of the Lord Howe's group, and was told that a year or so previously a canoe containing sixteen of them had been driven from Lord Howe's group to Isabel, where they have been caught from time to time by the head-hunters. In another canoe-house in the same town I counted thirteen heads. After some persuasion they carried out the largest canoe for me to photograph. The Rubiana men returned next day from Isabel with five heads, from three men and two women; they also brought five prisoners alive. During the fortnight that I spent in the lagoon I heard of no less than thirty-one heads being brought home, as follows: Rubiana village, five; Sisieta, six; Kokorapa, three; Lokorokongo, seventeen.
I, for the second time, spent a fortnight at this place; and having on my previous visit gained the confidence of the two chiefs of Sisieta, named Wange and Ingova, I went frequently ashore at their town. On one occasion I saw the inauguration of a large trough for preparing and-pounding food, the ceremony taking place in the chief canoe-house of the town, I was assigned a seat next to Ingova, while above my head were the eight heads previously mentioned. The trough was about thirty feet long, and carved to represent a crocodile. Twenty-two men were seated on each side of the trough, and an old man at either end. They had all their ornaments on and wore their shields over their shoulders, while their spears and tomahawks were close behind them. The food, consisting of taro, yams, and nuts, was placed in the trough, and the men sat ready. An old man in full fighting rig was then seen advancing toward the house. Walking up to the entrance, he suddenly started back and raised his spear, exclaiming, "Basioto!" ("A crocodile!") and standing on the defensive. Ingova then advanced from the interior of the house, and, placing one hand on the crocodile's head, began a speech which lasted about ten minutes. At a given signal the men began pounding the food, all of them keeping excellent time. When they got tired or hot they were relieved by others, and the pounding was continued for over half an hour. I was then asked to go, and, not wishing to offend them, I did so.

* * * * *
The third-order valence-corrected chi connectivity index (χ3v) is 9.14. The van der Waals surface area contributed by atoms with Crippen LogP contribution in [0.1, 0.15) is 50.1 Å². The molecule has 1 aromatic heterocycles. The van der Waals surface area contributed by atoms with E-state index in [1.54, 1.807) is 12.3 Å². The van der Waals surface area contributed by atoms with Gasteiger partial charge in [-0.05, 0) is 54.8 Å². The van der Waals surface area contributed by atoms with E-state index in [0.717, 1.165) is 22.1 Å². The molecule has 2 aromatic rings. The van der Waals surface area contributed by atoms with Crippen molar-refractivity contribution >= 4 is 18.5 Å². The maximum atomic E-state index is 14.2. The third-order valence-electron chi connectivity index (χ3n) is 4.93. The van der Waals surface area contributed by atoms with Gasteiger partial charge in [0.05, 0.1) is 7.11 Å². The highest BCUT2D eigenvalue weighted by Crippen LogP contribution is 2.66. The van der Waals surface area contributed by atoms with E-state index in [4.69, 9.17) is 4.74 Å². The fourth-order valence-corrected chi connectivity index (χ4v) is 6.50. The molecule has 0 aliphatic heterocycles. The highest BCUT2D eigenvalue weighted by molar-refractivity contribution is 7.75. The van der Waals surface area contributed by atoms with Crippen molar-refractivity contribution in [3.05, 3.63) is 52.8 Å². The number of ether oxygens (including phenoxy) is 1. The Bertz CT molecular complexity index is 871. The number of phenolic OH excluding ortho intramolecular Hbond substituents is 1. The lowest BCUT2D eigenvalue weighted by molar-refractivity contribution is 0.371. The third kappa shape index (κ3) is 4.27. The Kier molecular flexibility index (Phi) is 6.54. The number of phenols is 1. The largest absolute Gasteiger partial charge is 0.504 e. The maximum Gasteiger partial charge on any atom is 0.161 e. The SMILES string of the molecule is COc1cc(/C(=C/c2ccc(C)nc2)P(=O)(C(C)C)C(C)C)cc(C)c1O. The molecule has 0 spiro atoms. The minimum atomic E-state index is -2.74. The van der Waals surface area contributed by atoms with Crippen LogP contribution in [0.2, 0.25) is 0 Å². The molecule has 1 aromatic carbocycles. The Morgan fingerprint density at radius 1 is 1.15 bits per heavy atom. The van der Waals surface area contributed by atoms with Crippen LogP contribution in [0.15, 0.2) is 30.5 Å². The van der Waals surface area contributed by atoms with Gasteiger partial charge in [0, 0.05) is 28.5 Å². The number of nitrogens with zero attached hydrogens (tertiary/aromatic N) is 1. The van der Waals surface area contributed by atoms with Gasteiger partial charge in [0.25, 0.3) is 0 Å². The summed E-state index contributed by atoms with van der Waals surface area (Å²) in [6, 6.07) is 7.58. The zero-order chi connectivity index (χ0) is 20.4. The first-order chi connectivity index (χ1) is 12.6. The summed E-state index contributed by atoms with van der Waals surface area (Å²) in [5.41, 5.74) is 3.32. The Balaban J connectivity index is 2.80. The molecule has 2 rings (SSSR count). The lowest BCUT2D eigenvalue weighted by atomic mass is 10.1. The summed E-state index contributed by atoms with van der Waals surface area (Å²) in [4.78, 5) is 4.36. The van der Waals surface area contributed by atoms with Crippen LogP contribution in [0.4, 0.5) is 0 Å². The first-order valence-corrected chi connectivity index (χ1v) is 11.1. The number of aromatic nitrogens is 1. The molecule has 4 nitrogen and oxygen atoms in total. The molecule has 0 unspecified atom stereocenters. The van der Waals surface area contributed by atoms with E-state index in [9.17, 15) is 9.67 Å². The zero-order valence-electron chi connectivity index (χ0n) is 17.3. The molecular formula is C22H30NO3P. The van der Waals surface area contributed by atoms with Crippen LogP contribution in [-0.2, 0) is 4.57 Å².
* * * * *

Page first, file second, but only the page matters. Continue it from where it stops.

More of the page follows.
[On another occasion the author had walked with some natives from Aola, on the coast of Guadalcanar, to a town called Kobua, situated on the river of that name, and about four miles inland.] While walking along the river-bank with my men we heard a number of natives approaching, shouting and making a great noise. I was told they were coast natives returning from a raid upon a mountain town. My men all stood on the defensive with their spears ready poised, and I got my revolver ready, but they proved to be friends. They were very proud of their victory, and told me that they had killed one man and got one alive. I saw the dead man's hand and a piece of flesh carried in triumph by one of them on his spear. I did not see the prisoner, and I was glad to hear afterward that he had escaped. It is these constant raids of the coast natives upon the bushmen, and retaliatory ones on the part of the bushmen upon the coast natives, that render it difficult and dangerous to penetrate any distance into the interior. I had been over three months at Aola before I could induce the natives to accompany me into the interior, during which time I had surveyed all the lower coast of the rivers in the neighborhood.
[A typical illustration of the vegetation of the islands is furnished in the picture of the sago palms (Fig. 3) on the Bokokimbo River, a stream which runs down from the mountains of the interior.] The vegetation [the author says] is here most luxuriant, and composed of large ficus and other large forest trees, with occasional clumps of sago and areca palms, but few cocoanuts. The river was ascended and surveyed for about ten miles, for the whole of which it runs through a rich alluvial flat, densely wooded.
[Valemanga, where the author stopped in an attempt to make the ascent of Mount Vatupusau (4,360 feet high), was situated at the height of 800 feet on the top of a narrow ridge, sloping abruptly down on the eastern and western sides], and was surrounded with a stockade about seven feet high, with a narrow opening, closed at night, through which we squeezed one by one. In